Dana Tobak is on a mission to bring gigabit broadband to Britain, and is targeting multi-dwelling buildings as a prime opportunity that can make that mission a profitable one.
Tobak is the managing director of UK specialist ISP Hyperoptic , which began developing its "fibrehood" in London in 2011. Now, following several years spent establishing itself in new housing developments across the UK capital, and following a £50 million (US$77.6 million) cash injection in 2013 from an investment vehicle run by famous financier George Soros, it is focusing just as much on the rest of the UK and has just announced a deployment in the major Scottish city of Glasgow. (See Hyperoptic Lands £50M Investment and Hyperoptic Plans 1-Gig FTTH in London.)
The Glasgow launch follows hard on the heels of a service launch in the English city of Nottingham. (See Nottingham Gets Gigabit From Hyperoptic.)
Tobak, a veteran of the UK broadband sector (she was also managing director at Be, the ISP acquired by Telefónica in 2006), says 12 UK cities have been announced, with more to come before the end of the year, and commercial services are available in nine of those markets. "We are now seeing that our national sales team is as successful as the London team," says Tobak, striking deals with new building developments and, increasingly, with existing buildings looking to make very high-speed broadband services available to tenants.
Hyperoptic has a focused business plan based on point-to-point active Ethernet connectivity that involves either being integrated into a new build or meeting demand in buildings housing 50 or more potential customers. The operator installs optical equipment in the basement and runs fiber or Ethernet cable to the customers, who are provided with a CPE device (currently routers designed and supplied by ZTE Corp. (Shenzhen: 000063; Hong Kong: 0763)). Tobak declined to discuss Hyperoptic's optical infrastructure supplier, but it is believed to be Huawei Technologies Co. Ltd.
The operator uses wholesale connectivity for backhaul from its connected buildings (fiber from BT to local exchanges and then long-distance wholesale connections to Internet exchanges) and currently has no plans to start digging up roads itself.
It has installed technology in more than 1,000 buildings and "passed" more than 100,000 customers (the number it could hook up immediately with installed equipment), but Tobak isn't ready to share details about how many commercial customers are using and paying for the services, which include 100Mbit/s and even 20Mbit/s options.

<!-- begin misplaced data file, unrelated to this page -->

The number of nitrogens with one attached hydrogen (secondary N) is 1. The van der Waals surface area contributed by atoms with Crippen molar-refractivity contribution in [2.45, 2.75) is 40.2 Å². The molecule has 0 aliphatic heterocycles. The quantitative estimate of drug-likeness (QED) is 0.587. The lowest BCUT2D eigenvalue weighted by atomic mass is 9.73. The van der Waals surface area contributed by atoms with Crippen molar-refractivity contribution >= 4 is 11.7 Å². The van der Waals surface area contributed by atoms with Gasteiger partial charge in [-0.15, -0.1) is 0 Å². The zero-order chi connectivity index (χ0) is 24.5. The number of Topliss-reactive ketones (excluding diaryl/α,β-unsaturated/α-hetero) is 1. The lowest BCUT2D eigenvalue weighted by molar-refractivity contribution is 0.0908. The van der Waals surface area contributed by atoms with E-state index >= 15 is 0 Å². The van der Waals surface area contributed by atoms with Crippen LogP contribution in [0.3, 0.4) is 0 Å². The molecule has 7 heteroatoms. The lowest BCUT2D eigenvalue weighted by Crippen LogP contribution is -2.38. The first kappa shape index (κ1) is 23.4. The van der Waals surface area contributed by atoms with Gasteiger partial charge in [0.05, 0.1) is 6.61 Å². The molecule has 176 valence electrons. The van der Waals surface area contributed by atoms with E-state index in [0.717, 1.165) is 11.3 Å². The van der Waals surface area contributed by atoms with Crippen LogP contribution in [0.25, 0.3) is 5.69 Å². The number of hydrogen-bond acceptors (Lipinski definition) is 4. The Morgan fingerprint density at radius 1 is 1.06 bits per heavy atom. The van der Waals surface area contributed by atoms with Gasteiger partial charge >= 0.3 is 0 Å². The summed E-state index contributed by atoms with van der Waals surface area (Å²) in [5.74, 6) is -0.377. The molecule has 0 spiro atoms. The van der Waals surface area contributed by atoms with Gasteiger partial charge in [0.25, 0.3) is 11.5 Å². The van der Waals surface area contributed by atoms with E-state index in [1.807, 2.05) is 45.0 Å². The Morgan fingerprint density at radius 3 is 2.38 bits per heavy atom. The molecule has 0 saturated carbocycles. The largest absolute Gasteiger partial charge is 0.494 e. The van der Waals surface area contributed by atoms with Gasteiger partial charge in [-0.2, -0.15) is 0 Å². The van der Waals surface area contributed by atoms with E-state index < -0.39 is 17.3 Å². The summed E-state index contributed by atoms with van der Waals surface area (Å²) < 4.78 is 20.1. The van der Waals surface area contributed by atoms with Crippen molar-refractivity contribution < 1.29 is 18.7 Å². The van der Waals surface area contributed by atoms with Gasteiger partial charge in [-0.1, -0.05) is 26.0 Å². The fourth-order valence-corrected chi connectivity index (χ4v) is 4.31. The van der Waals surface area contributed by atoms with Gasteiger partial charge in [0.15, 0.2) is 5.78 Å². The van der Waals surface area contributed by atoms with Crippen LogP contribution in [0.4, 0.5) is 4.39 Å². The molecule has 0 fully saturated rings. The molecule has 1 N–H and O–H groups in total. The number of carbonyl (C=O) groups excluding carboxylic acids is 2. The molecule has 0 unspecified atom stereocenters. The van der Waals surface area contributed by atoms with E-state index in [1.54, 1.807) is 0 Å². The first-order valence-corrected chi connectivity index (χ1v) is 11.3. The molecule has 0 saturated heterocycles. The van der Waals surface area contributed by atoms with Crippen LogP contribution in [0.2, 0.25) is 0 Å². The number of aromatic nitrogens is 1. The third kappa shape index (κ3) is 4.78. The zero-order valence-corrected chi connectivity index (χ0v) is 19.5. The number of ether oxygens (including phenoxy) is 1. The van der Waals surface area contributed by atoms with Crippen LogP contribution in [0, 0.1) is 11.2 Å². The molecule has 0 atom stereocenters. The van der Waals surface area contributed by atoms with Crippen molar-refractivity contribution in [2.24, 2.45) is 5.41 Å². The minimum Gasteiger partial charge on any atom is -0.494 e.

A gigabit service is available to residential users for £22 (US$34.14) per month (for the first six months -- £47 (US$72.96) per month after that) with no extra installation or activation costs, though this comes as part of a broadband plus voice line package, with the phone line connection costing an additional £16 ($24.83) per month. A broadband-only option is available at an introductory price of £35 ($54.32) per month for the first six months and £60 ($93.12) thereafter.
And now there's a big push to reach SMEs, says Tobak, who claims Hyperoptic can deliver SMEs with "leased line connectivity at broadband prices." A gigabit broadband service for a business user is currently available from Hyperoptic for £300 per month ($465.62).
Tobak and her team have plenty to do, but the time to do it. She says the Soros funding will take the company to a cashflow positive position, and is confident of achieving that with the current plan. "Our rate of expansion is sustainable and we are maintain a very positive customer experience, with 98% of customers saying they are satisfied or very satisfied," she says.
And as the Hyperoptic team has grown, it has been taking on key skills. With the opportunity to capture the broadband opportunity at new building developments so vital to the company's growth and success, "we recognized that we needed to be a property company, not a telecom company," says the MD. "So we hired people from the property sector who can talk the language of that sector and who can understand the challenges of the property owners," adds Tobak.
That's a move that makes a lot of sense for Hyperoptic's business plan and could work to the company's advantage if talk of new home construction in the UK becomes a reality and, as expected, it includes multi-dwelling buildings.
Competition to offer high-speed broadband services to homes and businesses in the UK is intense, of course, and Hyperoptic isn't the only company promoting gigabit services. CityFibre is building new city fiber networks across the UK and is selling capacity to retail service providers keen to take a lead in next-generation broadband, with the city of York about to go live. (See TalkTalk Unveils Cut-Price Gigabit Service.)
Meanwhile, pressure is being put on BT -- which is aiming to use its existing copper network to meet its customers' broadband needs -- by rivals and industry groups over the incumbent's strategy. (See Eurobites: Rivals Sharpen Knives Over BT Broadband and Eurobites: BT Boasts 330 Mbit/s With G.fast Field Trial.)
— Ray Le Maistre, , Editor-in-Chief, Light Reading